Cincinnati public transportation is not exceptional, nor is it half bad.  Visitors choose between the METRO and TANK bus systems, depending on where they are coming from and going to.

METRO is under the auspices of the Southwest Ohio Regional Transit Authority (SORTA), which also provides a service called ACCESS for the handicapped unable to ride METRO buses.

METRO employs about a thousand people, most of them drivers and workers on the 400 or so buses operating along 79 different routes.  With millions of riders served, the METRO system operates throughout four different counties as a convenient and affordable way for citizens and tourists to get around .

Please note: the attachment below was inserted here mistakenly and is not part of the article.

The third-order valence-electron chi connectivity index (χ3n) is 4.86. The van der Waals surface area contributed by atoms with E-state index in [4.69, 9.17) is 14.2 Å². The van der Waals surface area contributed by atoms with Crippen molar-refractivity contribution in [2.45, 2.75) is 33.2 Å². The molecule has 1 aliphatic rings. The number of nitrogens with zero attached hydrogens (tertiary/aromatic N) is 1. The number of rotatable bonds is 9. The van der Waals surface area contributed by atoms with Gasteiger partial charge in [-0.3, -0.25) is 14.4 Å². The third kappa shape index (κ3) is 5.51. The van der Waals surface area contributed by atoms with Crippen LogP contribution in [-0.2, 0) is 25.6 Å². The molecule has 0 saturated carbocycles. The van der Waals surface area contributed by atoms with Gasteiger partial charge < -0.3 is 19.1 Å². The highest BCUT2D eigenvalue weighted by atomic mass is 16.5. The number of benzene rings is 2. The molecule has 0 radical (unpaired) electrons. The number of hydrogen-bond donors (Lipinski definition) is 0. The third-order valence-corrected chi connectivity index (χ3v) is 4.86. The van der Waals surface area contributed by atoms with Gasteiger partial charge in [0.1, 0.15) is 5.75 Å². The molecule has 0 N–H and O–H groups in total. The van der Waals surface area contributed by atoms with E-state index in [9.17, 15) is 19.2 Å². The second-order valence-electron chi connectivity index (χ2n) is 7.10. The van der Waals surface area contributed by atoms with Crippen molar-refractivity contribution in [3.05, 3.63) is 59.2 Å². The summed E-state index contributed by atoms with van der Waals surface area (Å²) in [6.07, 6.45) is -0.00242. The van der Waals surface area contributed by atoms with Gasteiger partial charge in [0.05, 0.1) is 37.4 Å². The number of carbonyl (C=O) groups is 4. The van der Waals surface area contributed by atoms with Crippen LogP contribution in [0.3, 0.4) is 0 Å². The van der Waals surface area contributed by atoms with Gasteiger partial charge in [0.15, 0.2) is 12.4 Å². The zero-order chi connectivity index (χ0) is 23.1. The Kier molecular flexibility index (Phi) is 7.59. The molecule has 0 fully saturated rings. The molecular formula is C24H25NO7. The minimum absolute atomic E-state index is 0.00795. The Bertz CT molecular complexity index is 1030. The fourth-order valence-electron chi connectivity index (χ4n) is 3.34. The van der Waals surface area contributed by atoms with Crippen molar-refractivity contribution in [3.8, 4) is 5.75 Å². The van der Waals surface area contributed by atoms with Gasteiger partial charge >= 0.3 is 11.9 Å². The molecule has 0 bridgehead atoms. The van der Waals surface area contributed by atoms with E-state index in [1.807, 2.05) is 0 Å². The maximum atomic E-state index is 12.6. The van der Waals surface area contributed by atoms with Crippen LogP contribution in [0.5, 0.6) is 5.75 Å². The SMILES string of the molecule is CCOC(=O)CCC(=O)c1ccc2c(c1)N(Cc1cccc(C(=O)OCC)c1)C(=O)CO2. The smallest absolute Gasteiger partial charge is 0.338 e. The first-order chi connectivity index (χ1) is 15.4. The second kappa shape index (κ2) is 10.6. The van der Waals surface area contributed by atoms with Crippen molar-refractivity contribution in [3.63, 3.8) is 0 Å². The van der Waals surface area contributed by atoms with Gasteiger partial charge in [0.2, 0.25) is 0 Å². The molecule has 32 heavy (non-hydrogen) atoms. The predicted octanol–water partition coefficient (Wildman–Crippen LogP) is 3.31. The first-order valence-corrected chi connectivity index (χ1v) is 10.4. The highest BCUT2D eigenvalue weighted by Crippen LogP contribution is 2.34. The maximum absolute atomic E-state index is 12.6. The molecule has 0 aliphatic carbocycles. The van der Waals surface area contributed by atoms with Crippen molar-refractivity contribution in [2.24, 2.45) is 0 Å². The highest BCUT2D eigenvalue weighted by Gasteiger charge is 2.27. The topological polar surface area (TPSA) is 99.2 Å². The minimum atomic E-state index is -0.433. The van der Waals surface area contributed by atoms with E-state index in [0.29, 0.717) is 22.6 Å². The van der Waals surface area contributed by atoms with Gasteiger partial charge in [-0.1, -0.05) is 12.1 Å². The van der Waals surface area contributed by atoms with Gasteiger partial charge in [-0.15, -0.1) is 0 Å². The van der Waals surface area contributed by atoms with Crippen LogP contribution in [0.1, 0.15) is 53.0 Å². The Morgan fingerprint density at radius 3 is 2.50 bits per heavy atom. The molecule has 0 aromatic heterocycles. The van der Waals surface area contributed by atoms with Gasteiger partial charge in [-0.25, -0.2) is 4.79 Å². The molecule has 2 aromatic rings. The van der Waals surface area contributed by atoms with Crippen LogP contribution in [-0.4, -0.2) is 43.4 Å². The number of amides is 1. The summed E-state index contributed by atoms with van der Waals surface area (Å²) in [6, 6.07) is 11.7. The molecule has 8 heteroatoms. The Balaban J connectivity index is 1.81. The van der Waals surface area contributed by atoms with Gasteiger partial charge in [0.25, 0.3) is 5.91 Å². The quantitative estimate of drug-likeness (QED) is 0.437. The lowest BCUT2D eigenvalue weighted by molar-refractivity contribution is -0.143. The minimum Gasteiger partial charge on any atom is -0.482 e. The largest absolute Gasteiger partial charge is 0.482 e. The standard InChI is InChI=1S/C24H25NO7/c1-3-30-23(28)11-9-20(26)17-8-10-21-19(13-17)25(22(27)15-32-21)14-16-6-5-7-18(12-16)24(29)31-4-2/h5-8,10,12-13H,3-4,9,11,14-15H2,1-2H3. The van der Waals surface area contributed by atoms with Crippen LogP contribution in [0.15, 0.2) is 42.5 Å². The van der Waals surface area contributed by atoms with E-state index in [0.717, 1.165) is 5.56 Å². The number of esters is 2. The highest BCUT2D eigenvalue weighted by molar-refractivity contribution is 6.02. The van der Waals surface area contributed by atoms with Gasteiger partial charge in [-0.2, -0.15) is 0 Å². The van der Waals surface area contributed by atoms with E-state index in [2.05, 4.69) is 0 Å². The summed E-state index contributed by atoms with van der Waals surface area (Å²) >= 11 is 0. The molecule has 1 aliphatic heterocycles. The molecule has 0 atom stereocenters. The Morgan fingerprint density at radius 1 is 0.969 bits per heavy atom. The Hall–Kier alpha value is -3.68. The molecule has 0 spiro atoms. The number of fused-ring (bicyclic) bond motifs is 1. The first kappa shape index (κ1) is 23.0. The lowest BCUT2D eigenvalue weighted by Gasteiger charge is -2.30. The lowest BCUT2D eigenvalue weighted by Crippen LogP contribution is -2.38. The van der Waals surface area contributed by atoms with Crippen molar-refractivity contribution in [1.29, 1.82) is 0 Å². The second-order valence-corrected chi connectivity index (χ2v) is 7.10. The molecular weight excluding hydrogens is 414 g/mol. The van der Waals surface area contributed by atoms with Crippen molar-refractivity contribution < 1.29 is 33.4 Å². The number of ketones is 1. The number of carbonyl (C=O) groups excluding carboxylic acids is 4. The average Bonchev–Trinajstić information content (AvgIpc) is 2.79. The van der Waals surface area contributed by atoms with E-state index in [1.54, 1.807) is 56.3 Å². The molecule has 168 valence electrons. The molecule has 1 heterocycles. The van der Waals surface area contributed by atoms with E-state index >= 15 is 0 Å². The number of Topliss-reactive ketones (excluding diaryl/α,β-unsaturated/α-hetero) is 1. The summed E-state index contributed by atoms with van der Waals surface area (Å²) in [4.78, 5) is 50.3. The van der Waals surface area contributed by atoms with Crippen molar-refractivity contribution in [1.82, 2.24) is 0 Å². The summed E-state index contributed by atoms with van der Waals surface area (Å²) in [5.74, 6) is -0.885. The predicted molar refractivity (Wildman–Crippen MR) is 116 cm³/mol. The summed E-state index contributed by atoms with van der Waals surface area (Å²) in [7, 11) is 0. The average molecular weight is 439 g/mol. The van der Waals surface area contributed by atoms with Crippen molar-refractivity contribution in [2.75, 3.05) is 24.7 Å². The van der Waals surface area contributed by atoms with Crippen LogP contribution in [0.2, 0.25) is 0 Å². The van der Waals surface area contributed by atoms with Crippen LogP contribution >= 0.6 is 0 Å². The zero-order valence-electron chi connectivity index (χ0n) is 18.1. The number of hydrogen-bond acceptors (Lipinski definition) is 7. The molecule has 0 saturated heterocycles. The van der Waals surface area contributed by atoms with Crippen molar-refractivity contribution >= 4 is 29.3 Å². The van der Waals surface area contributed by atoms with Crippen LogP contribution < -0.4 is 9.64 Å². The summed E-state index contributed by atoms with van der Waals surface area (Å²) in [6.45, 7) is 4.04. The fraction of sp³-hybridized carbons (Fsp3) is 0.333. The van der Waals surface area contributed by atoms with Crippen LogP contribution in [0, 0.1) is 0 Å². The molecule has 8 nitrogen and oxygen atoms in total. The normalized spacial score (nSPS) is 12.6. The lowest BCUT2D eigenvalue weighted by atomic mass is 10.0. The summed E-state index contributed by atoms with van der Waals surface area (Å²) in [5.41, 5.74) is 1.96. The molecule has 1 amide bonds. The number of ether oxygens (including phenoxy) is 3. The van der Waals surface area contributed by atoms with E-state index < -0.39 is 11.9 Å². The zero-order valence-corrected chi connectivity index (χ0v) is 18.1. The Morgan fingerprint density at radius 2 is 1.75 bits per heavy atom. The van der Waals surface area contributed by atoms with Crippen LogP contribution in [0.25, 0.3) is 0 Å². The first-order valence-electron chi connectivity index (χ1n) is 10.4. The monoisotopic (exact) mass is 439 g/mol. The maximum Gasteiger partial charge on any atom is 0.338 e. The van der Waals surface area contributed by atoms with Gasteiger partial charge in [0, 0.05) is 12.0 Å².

And, as of Summer 2006, METRO has become environment-friendly.  METRO engines are now fueled with fifty percent biodiesel energy, a mixed source used in months with temperatures that exceed the forties, helping boost Ohio’s rather large soybean economy.

The Transit Authority of Northern Kentucky (TANK) furnishes travelers with an alterative system geared more toward linking downtown Cincy to its southern neighbor.  TANK consists of 27 routes at a cheap fare of $1.25.

Though neither bus service runs as frequently as would be convenient, Cincinnati’s public transportation set-up is rather impressive considering its lack of train.